While the entire world was focused on the outcome of the Brexit vote, another significant trade issue was brewing with much less fanfare. Under the terms of the NAFTA agreement, TransCanada Corporation formally filed a $15-billion lawsuit against the United States for rejecting the Keystone XL pipeline.
Most Canadians didn’t seem to notice or care – yet we should.
Trade has suddenly taken centre stage and not just because of Brexit. Donald Trump has come out swinging against NAFTA and recently described the Trans-Pacific Partnership (TPP) trade agreement as nothing but the “continuing rape of the United States.” In his recent address to Parliament, President Obama warned that “restricting trade or giving in to protectionism in this 21st-century economy will not work.” Our trade minister, meanwhile, has been holding town hall meetings across the country on the TPP.
Although I support freer trade, I welcome the current debate. For far too long, elites have characterized trade discussions as too complicated for the general public to understand. It’s time we engaged ordinary citizens. My only plea is that we don’t ignore the growing power and influence that multinationals and foreign investors are gaining through these agreements.
Modern-day trade agreements are not simply about country to country relations. Most also contain something known as Investor State Dispute Settlement (ISDS) provisions. These allow foreign investors and corporations to challenge a government’s policies, actions or decisions if they believe they will hurt their bottom line. To make matters worse, these matters are not dealt with through a country’s regular judicial system but instead by special trade tribunals that lack the same procedural protections as a court.
Not only is the process questionable, but it also allows corporations to challenge matters such as environmental, health and labour protections that they feel hurt their business. Under NAFTA, for example, corporations have challenged Canadian laws designed to prohibit the export of PCB waste; ban gasoline additives suspected of being neurotoxins; restrict fracking; and stop development in environmentally sensitive areas. In 1994 the tobacco giant Philip Morris International threatened a NAFTA suit if the federal government went ahead with plain packaging rules for cigarettes.
Which brings us to the Keystone XL pipeline: Last November, after seven years of debate, study and analysis, the United States announced that they would not approve the pipeline, designed to bring Alberta oil to American refineries, because it was not in the “national interests of the United States.”
Not good enough, says TransCanada. Claiming that US government analysis found no environmental threat from the proposed pipeline, they are accusing the Obama administration of making the decision for purely political motives in order to “appear strong on climate change.”
Companies argue that their ability to challenge these sorts of decisions helps maintain the proverbial level playing field. They argue that politicians are not immune from using exaggerated or even phony environmental and health concerns to hamper the activities of foreign corporations. Many argue, for example, that Canada’s efforts to stop PCB waste exports was more about protecting our domestic PCB disposal industry against foreign competition than it was about environmental concerns.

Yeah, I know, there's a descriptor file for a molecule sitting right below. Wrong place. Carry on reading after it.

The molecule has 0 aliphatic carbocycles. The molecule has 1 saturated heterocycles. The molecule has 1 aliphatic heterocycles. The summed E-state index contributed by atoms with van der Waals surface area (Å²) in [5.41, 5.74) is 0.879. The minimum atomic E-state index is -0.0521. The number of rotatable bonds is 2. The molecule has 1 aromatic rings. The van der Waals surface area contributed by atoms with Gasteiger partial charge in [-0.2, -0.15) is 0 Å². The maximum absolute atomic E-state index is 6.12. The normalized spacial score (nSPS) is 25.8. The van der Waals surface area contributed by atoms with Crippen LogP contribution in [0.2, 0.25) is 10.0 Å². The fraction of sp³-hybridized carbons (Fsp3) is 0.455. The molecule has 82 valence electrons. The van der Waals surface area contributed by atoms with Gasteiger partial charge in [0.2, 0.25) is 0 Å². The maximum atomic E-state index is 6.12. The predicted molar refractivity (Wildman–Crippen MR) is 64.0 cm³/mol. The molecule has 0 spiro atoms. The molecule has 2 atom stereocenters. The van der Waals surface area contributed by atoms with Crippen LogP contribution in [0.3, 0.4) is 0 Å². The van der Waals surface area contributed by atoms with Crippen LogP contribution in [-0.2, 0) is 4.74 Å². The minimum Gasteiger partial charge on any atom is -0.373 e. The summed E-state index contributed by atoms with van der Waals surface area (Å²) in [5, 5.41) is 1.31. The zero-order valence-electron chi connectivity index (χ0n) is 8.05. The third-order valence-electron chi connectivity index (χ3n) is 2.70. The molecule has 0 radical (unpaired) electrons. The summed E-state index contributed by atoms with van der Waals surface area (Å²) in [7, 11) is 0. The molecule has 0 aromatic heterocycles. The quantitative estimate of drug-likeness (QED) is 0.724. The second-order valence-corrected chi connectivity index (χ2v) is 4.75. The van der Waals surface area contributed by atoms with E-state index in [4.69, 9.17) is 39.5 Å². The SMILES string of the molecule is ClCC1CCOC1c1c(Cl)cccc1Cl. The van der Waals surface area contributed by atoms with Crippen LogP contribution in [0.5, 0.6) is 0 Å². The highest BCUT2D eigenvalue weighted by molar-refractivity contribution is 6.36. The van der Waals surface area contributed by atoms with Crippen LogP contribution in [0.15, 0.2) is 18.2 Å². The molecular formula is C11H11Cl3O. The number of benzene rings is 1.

But is it not ultimately up to a democratically elected government to make the final call?
If the United States doesn’t like the Keystone XL pipeline, should it not have the right to say so without fear of reprisals from large corporations with deep pockets? Moreover, to what extent is fear of ISDS challenges shaping policy-making by our governments? Are they hesitating to bring forward certain measures to avoid challenges from multinationals?
And where will it stop?
As the frequency of these challenges increases, are we going to start to see the erosion of vital programs — like public healthcare – as companies challenge the lack of private competition in these areas? Reminiscent to what happened in Canada, Philip Morris recently brought a claim against the Australian government’s plain-packaging laws for cigarette packs. Although unsuccessful, it does demonstrate the steps that corporations will take to challenge domestic policies.
Talk of ISDS provisions causes eyes to glaze over, and the few who criticize them often use overblown rhetoric. Although Canada has the distinction of being the country that has been challenged most often under trade agreements, it is wrong to try to characterize our government as a puppet of multinationals.
It is worth questioning, however, the constraints being placed on us as we negotiate more and more trade agreements. Sadly, few Canadians are even aware of them. It took European complaints rather than Canadian ones, for example, to force changes to the Canadian European free trade agreement to provide greater protection for governments against foreign corporations.
As a nation we may decide that these infringements on our freedom of action are worth it, but let’s have the discussion. Trade brings many benefits but isn’t it time we wake up to the full costs.
John Milloy is a former MPP and Ontario cabinet minister currently serving as the co-director of the Centre for Public Ethics and assistant professor of public ethics at Waterloo Lutheran Seminary, and the inaugural practitioner in residence in Wilfrid Laurier University’s Political Science department. He is also a lecturer in the University of Waterloo’s Master of Public Service Program. Milloy is the editor of, and a contributor to, Faith and Politics Matters (Novalis, 2015).